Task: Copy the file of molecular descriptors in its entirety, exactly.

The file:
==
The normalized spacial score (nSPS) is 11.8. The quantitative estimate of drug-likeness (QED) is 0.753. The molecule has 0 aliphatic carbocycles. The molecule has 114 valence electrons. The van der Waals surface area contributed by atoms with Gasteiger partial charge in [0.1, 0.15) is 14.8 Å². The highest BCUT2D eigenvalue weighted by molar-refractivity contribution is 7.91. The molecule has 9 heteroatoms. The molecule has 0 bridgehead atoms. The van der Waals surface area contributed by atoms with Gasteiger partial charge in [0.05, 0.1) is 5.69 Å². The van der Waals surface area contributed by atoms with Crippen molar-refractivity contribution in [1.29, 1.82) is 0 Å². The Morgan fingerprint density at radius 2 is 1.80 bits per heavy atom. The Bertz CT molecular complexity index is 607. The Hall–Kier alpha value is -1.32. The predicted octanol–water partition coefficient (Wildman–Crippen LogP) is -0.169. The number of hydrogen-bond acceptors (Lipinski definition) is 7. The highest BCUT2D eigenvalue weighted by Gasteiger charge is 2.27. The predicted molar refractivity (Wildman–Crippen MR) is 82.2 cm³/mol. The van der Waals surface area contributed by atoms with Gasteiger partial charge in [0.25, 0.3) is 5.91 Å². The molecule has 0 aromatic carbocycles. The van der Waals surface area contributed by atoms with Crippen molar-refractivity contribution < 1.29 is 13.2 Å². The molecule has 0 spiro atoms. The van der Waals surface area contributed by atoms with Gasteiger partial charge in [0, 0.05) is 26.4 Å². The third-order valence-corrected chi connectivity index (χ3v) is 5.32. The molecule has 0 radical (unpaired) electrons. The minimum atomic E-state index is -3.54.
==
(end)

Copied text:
The normalized spacial score (nSPS) is 11.8. The quantitative estimate of drug-likeness (QED) is 0.753. The molecule has 0 aliphatic carbocycles. The molecule has 114 valence electrons. The van der Waals surface area contributed by atoms with Gasteiger partial charge in [0.1, 0.15) is 14.8 Å². The highest BCUT2D eigenvalue weighted by molar-refractivity contribution is 7.91. The molecule has 9 heteroatoms. The molecule has 0 bridgehead atoms. The van der Waals surface area contributed by atoms with Gasteiger partial charge in [0.05, 0.1) is 5.69 Å². The van der Waals surface area contributed by atoms with Crippen molar-refractivity contribution in [1.29, 1.82) is 0 Å². The Morgan fingerprint density at radius 2 is 1.80 bits per heavy atom. The Bertz CT molecular complexity index is 607. The Hall–Kier alpha value is -1.32. The predicted octanol–water partition coefficient (Wildman–Crippen LogP) is -0.169. The number of hydrogen-bond acceptors (Lipinski definition) is 7. The highest BCUT2D eigenvalue weighted by Gasteiger charge is 2.27. The predicted molar refractivity (Wildman–Crippen MR) is 82.2 cm³/mol. The van der Waals surface area contributed by atoms with Gasteiger partial charge in [0.25, 0.3) is 5.91 Å². The molecule has 0 aromatic carbocycles. The van der Waals surface area contributed by atoms with Crippen molar-refractivity contribution < 1.29 is 13.2 Å². The molecule has 0 spiro atoms. The van der Waals surface area contributed by atoms with Gasteiger partial charge in [0, 0.05) is 26.4 Å². The third-order valence-corrected chi connectivity index (χ3v) is 5.32. The molecule has 0 radical (unpaired) electrons. The minimum atomic E-state index is -3.54.